December 2022
Volume 22, Issue 14
Open Access
Vision Sciences Society Annual Meeting Abstract  |   December 2022
System Identification for Visuomotor Adaptation: Evaluating the Architecture of the Physical Plant under Uncertainty
Author Affiliations & Notes
  • Priscilla Balestrucci
    Ulm University
  • Marc Ernst
    Ulm University
  • Footnotes
    Acknowledgements  Funded by the Deutsche Forschungsgemeinschaft (DFG, German Research Foundation) – Projektnummer 251654672 – TRR 161 (Project C05).
Journal of Vision December 2022, Vol.22, 3375. doi:
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      Priscilla Balestrucci, Marc Ernst; System Identification for Visuomotor Adaptation: Evaluating the Architecture of the Physical Plant under Uncertainty. Journal of Vision 2022;22(14):3375.

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      © ARVO (1962-2015); The Authors (2016-present)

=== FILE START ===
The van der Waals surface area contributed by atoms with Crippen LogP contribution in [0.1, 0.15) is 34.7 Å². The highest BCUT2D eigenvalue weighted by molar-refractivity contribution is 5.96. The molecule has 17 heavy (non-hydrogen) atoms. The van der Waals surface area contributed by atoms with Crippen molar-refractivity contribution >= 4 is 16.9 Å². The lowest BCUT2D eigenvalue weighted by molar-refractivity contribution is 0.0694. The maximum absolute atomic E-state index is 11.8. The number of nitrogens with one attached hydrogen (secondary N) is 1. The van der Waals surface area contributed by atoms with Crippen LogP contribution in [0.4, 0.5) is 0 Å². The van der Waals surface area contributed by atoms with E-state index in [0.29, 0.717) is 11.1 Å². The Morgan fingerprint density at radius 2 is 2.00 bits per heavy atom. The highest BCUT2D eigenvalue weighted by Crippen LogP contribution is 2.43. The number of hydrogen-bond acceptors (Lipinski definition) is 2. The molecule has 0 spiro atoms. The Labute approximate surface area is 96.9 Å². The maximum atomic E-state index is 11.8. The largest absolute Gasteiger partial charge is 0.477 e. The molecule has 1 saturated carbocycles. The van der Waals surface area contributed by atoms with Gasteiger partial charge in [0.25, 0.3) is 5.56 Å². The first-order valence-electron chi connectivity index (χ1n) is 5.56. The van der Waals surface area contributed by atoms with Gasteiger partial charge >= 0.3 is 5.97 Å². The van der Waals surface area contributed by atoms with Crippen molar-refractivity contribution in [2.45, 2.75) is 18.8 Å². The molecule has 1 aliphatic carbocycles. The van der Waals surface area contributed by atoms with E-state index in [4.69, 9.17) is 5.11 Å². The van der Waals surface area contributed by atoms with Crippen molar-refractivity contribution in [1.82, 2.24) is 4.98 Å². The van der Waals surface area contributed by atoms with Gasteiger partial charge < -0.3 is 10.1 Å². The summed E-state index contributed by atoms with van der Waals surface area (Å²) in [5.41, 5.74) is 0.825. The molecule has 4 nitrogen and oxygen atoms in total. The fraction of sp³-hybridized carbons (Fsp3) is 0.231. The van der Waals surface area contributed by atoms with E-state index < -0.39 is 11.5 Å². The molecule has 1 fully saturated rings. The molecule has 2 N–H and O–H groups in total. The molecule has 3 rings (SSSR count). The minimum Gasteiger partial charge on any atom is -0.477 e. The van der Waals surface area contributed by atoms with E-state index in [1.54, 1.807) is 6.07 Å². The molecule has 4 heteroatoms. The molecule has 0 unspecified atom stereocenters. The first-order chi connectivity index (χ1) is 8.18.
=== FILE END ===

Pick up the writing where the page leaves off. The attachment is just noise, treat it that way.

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Several computational approaches have been applied to studying sensorimotor adaptation. State-space models formally describe properties of adaptation but do not provide a mechanistic explanation, nor do they directly incorporate uncertainty. On the other hand, Kalman filter models, according to the Bayesian framework, view adaptation as a problem of choosing optimal actions in a noisy and uncertain environment, but they are little concerned with the structure of the physical plant of the system responsible for adaptation. In our study, we instead propose that the system can be modeled with multiple interacting states, each one described as a Kalman filter. To test our hypothesis, we measured motor error in a series of rapid reaching tasks, under different conditions of measurement uncertainty and while inserting systematic perturbations. Uncertainty was modulated by blurring the visual feedback of the endpoint location of the reaching movement. Perturbations consisted of sinusoidal offsets at different frequencies, so that the adaptation response was described in terms of amplitude ratio and phase lag of the motor error associated with each sinusoidal perturbation (i.e. the frequency response of adaptation). By applying system identification procedures, we tested which of the following architectures best fit the data: a single learning rate, two rates in series, or two rates in parallel. We found that two rates in parallel consistently provided a significantly better fit than the others. When evaluating the identified system parameters, we further discovered that both learning rates decreased under higher uncertainty. Lastly, the weight assigned to the state with the faster learning rate did not remain constant but was highest in the less uncertain condition. We propose that the identified system architecture may reflect how the perceived error is assigned to different components of the physical plant responsible for adaptation: one being dominated by vision, the other by the motor component.


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